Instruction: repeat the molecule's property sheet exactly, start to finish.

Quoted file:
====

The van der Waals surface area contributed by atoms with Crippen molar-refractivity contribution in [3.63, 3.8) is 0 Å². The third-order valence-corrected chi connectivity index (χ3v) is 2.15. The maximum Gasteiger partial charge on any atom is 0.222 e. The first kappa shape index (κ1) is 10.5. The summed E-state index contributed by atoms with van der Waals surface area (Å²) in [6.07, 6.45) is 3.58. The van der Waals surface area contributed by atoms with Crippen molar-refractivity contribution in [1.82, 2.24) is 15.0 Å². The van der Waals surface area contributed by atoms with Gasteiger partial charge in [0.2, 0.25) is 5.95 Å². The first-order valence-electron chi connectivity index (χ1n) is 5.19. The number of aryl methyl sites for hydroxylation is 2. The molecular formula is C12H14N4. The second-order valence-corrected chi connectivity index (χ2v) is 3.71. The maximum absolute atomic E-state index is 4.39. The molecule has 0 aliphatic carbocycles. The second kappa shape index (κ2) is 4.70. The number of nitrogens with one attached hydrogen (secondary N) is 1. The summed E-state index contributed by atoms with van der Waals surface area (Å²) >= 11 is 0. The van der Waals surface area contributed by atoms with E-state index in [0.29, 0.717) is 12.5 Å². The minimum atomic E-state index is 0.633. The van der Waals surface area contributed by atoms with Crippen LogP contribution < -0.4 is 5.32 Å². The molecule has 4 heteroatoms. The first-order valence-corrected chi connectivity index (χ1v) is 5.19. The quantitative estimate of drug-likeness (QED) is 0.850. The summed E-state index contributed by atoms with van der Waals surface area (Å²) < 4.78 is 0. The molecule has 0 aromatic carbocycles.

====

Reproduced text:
The van der Waals surface area contributed by atoms with Crippen molar-refractivity contribution in [3.63, 3.8) is 0 Å². The third-order valence-corrected chi connectivity index (χ3v) is 2.15. The maximum Gasteiger partial charge on any atom is 0.222 e. The first kappa shape index (κ1) is 10.5. The summed E-state index contributed by atoms with van der Waals surface area (Å²) in [6.07, 6.45) is 3.58. The van der Waals surface area contributed by atoms with Crippen molar-refractivity contribution in [1.82, 2.24) is 15.0 Å². The van der Waals surface area contributed by atoms with Gasteiger partial charge in [0.2, 0.25) is 5.95 Å². The first-order valence-electron chi connectivity index (χ1n) is 5.19. The number of aryl methyl sites for hydroxylation is 2. The molecular formula is C12H14N4. The second-order valence-corrected chi connectivity index (χ2v) is 3.71. The maximum absolute atomic E-state index is 4.39. The molecule has 0 aliphatic carbocycles. The second kappa shape index (κ2) is 4.70. The number of nitrogens with one attached hydrogen (secondary N) is 1. The summed E-state index contributed by atoms with van der Waals surface area (Å²) >= 11 is 0. The van der Waals surface area contributed by atoms with E-state index in [0.29, 0.717) is 12.5 Å². The minimum atomic E-state index is 0.633. The van der Waals surface area contributed by atoms with Crippen LogP contribution < -0.4 is 5.32 Å². The molecule has 4 heteroatoms. The first-order valence-corrected chi connectivity index (χ1v) is 5.19. The quantitative estimate of drug-likeness (QED) is 0.850. The summed E-state index contributed by atoms with van der Waals surface area (Å²) < 4.78 is 0. The molecule has 0 aromatic carbocycles.